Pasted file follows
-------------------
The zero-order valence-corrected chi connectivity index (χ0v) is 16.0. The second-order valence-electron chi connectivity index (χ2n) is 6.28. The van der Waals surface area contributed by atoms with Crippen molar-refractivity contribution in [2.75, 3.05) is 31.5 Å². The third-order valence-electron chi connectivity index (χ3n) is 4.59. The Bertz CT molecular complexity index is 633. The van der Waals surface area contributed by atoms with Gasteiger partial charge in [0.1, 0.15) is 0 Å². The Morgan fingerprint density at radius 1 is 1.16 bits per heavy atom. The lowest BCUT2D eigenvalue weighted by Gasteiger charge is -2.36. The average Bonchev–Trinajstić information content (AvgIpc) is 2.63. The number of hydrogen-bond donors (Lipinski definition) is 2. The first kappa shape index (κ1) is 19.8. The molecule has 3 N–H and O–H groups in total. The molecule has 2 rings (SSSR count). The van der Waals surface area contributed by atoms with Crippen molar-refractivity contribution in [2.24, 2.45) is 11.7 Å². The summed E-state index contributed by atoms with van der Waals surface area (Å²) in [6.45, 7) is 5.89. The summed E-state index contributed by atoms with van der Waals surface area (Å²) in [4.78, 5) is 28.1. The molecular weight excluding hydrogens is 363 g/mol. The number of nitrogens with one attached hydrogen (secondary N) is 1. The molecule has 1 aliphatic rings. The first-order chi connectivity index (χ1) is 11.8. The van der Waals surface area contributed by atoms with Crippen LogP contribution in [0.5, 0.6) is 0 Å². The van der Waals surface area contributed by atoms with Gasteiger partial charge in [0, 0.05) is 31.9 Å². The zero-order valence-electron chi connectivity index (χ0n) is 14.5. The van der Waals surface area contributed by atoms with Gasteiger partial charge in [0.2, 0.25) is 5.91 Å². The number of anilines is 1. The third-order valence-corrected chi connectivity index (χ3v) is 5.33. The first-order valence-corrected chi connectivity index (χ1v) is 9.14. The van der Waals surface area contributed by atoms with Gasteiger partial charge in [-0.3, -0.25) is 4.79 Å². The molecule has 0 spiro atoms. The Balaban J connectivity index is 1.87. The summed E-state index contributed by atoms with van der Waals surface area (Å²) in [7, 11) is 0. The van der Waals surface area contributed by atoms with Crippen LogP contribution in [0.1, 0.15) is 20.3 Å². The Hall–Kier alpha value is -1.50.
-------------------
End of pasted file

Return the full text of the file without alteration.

The zero-order valence-corrected chi connectivity index (χ0v) is 16.0. The second-order valence-electron chi connectivity index (χ2n) is 6.28. The van der Waals surface area contributed by atoms with Crippen molar-refractivity contribution in [2.75, 3.05) is 31.5 Å². The third-order valence-electron chi connectivity index (χ3n) is 4.59. The Bertz CT molecular complexity index is 633. The van der Waals surface area contributed by atoms with Gasteiger partial charge in [0.1, 0.15) is 0 Å². The Morgan fingerprint density at radius 1 is 1.16 bits per heavy atom. The lowest BCUT2D eigenvalue weighted by Gasteiger charge is -2.36. The average Bonchev–Trinajstić information content (AvgIpc) is 2.63. The number of hydrogen-bond donors (Lipinski definition) is 2. The first kappa shape index (κ1) is 19.8. The molecule has 3 N–H and O–H groups in total. The molecule has 2 rings (SSSR count). The van der Waals surface area contributed by atoms with Crippen molar-refractivity contribution in [2.24, 2.45) is 11.7 Å². The summed E-state index contributed by atoms with van der Waals surface area (Å²) in [6.45, 7) is 5.89. The summed E-state index contributed by atoms with van der Waals surface area (Å²) in [4.78, 5) is 28.1. The molecular weight excluding hydrogens is 363 g/mol. The number of nitrogens with one attached hydrogen (secondary N) is 1. The molecule has 1 aliphatic rings. The first-order chi connectivity index (χ1) is 11.8. The van der Waals surface area contributed by atoms with Crippen LogP contribution in [0.5, 0.6) is 0 Å². The van der Waals surface area contributed by atoms with Gasteiger partial charge in [0, 0.05) is 31.9 Å². The zero-order valence-electron chi connectivity index (χ0n) is 14.5. The van der Waals surface area contributed by atoms with Gasteiger partial charge in [0.2, 0.25) is 5.91 Å². The number of anilines is 1. The third-order valence-corrected chi connectivity index (χ3v) is 5.33. The first-order valence-corrected chi connectivity index (χ1v) is 9.14. The van der Waals surface area contributed by atoms with Gasteiger partial charge in [-0.3, -0.25) is 4.79 Å². The molecule has 0 spiro atoms. The Balaban J connectivity index is 1.87. The summed E-state index contributed by atoms with van der Waals surface area (Å²) in [7, 11) is 0. The van der Waals surface area contributed by atoms with Crippen LogP contribution in [0.1, 0.15) is 20.3 Å². The Hall–Kier alpha value is -1.50.